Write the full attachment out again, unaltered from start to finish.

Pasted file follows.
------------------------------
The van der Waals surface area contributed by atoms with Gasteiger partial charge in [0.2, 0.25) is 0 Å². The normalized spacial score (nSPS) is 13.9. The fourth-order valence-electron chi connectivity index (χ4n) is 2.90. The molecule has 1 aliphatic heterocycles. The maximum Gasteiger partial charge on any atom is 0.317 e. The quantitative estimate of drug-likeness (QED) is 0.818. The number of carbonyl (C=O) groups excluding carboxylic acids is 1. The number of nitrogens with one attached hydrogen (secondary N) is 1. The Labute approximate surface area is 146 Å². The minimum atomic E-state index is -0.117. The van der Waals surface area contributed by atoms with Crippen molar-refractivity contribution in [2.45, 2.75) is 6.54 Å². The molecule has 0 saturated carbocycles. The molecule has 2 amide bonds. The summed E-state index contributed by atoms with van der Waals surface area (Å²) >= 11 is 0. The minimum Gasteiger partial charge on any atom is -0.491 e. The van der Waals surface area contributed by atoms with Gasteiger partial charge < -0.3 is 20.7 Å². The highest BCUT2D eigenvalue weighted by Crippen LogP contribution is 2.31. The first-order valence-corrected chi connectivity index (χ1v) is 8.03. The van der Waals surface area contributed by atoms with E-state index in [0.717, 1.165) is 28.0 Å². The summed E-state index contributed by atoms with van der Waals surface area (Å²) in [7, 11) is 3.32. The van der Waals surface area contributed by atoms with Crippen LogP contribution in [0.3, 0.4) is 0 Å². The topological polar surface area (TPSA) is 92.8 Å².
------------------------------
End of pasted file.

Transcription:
The van der Waals surface area contributed by atoms with Gasteiger partial charge in [0.2, 0.25) is 0 Å². The normalized spacial score (nSPS) is 13.9. The fourth-order valence-electron chi connectivity index (χ4n) is 2.90. The molecule has 1 aliphatic heterocycles. The maximum Gasteiger partial charge on any atom is 0.317 e. The quantitative estimate of drug-likeness (QED) is 0.818. The number of carbonyl (C=O) groups excluding carboxylic acids is 1. The number of nitrogens with one attached hydrogen (secondary N) is 1. The Labute approximate surface area is 146 Å². The minimum atomic E-state index is -0.117. The van der Waals surface area contributed by atoms with Crippen molar-refractivity contribution in [2.45, 2.75) is 6.54 Å². The molecule has 0 saturated carbocycles. The molecule has 2 amide bonds. The summed E-state index contributed by atoms with van der Waals surface area (Å²) >= 11 is 0. The minimum Gasteiger partial charge on any atom is -0.491 e. The van der Waals surface area contributed by atoms with Gasteiger partial charge < -0.3 is 20.7 Å². The highest BCUT2D eigenvalue weighted by Crippen LogP contribution is 2.31. The first-order valence-corrected chi connectivity index (χ1v) is 8.03. The van der Waals surface area contributed by atoms with E-state index in [0.717, 1.165) is 28.0 Å². The summed E-state index contributed by atoms with van der Waals surface area (Å²) in [7, 11) is 3.32. The van der Waals surface area contributed by atoms with Crippen LogP contribution in [0.3, 0.4) is 0 Å². The topological polar surface area (TPSA) is 92.8 Å².